Oleana - good food, bad service and overpriced wines
While I like the food at Oleana the bad service and wine prices will cause me to think hard about returning to this place (I have been there 5 times since they opened).
The woman doing the seating acts as if she is doing you a big favor to seat you and if a smile ever crossed her face I would be shocked. This is a restaurant not a military base after all!
We sat at a table in the bar area of the restaurant and was waited on by the most inept bartender/waiter I have ever seen. He knew very little about the food, even less about the wine. He couldn't fill the drink orders because he "forgot" and messed up our check in a way that was hard to fathom.
The wine prices are very high. A half bottle of 1998 Guigal Chateauneuf du Pape is $30 there. It can be purchased at Marty's for $13-$16. Full bottle prices are also very high for what they are, with very mediocre Rhones and the like for $50+.
I went there only once, maybe about 6 months after they opened and we had wonderful service. I have been salivating to go back ever since. I did read somewhere a while ago that Chef Ana would be doing some travelling at the end of Apr so I wonder if things are slightly different when she's not in the house???
agree about the shoddy service. i've been to oleana three times since its opening, and every single time, i've found the waitstaff not helpful, inattentive -- surly even. for the most part, they all just seem badly trained. so far, they haven't managed to detract so much from the food, but it certainly keeps me from going back more often.
You should be aware that the common formula for pricing wines is 4x the price of a full bottle. Keeping that in mind, $30 for a half-bottle which retails for $15 sounds about right.
If you object to the high prices of wines at restaurants, I understand that many establishments will allow you to bring your own, in exchange for a small corking fee. You should call ahead to the restaurant to see if they will let you do so.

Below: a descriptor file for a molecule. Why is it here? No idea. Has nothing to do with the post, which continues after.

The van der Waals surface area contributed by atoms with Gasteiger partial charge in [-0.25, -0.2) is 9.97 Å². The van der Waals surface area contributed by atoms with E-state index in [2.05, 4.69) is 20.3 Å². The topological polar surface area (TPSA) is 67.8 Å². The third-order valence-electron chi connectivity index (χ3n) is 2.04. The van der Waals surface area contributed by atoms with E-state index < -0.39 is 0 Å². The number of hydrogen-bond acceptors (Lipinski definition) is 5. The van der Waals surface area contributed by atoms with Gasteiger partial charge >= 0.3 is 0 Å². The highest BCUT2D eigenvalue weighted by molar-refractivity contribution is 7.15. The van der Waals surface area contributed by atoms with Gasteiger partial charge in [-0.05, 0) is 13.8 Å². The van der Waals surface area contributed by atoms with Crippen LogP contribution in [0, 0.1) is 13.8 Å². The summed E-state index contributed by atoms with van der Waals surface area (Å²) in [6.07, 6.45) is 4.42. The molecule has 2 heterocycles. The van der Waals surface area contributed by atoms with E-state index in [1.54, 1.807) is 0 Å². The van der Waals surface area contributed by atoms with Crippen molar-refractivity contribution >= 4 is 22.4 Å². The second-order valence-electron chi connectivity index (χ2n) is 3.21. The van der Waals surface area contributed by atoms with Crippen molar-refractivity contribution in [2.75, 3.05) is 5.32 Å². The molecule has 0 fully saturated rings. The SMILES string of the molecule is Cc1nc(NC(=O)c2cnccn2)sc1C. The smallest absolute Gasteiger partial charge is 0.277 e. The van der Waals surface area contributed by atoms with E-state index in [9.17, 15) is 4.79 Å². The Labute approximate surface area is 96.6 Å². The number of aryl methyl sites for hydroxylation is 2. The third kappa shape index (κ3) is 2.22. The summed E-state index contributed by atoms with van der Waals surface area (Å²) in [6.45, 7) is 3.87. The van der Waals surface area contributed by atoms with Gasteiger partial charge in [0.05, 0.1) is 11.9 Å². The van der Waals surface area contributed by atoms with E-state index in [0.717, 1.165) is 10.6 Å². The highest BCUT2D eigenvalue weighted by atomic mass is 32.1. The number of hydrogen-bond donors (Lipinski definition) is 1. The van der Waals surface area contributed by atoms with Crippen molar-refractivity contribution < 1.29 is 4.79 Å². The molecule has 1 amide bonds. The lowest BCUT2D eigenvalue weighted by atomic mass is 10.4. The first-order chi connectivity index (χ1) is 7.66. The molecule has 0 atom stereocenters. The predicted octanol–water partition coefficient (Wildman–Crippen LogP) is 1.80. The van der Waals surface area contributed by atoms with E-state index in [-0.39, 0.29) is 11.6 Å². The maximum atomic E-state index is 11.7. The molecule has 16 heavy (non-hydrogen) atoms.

re: Seth Ditchik
Seth, I have called several places in Mass. and they all say it is against state law to allow you to bring wine into their restaurant or they say they "have a wine license." I don't know if the legal part is true as it hardly matters as they effectively forbid the practice. I have paid a modest corkage in restaurants in NYC and California including the French Laundry and found no sense of attitude or resentment on the part of the waitstaff for doing so.
In terms of the 4x business, many restaurants in the U.S. fail to understand that the demand for wine is elastic and instead of habituating Americans to regularly ordering a nice bottle of wine the jack up wine prices to make is more of a luxury.
I am willing to bet that if they put their short sided greed away for awhile they would make more profit in the long run.
re: Wine Guy
Regrettably I must take issue with both "Wine Guy" and Seth. 4X nmark up is only used on the most base wines,i.e. house wines and banquet pours. Most good restos use a sliding scale with the goal of hitting a wines cost of around 30%. So if a Chateauneuf at Marty's costs $15.00 that means they are paying $10.00 as 50% above wholesale is the average mark-up in a retail shop. Using that same math that wine should be $30.00 on a winelist.
As far as corkage goes, any resto in Mass that holds a liquor license of any type is forbidden from allowing any alcoholic beverage to be brought onto the premise. This is not a guess, I am a wholesale wine rep and previously was a wine buyer in the hotel biz. As far as Olena is concerned I feel they are good at what they do but far from great.
Sorry, I stand corrected. Here's a quote from Wine Spectator:
"State laws vary. In Massachusetts, for example, it's illegal to take alcohol to restaurants with liquor licenses. Only bottles purchased by a restaurant from licensed distributors may be consumed on the premises. Nonetheless, some restaurateurs quietly acknowledge that they'll skirt the law for outstanding customers or on special occasions."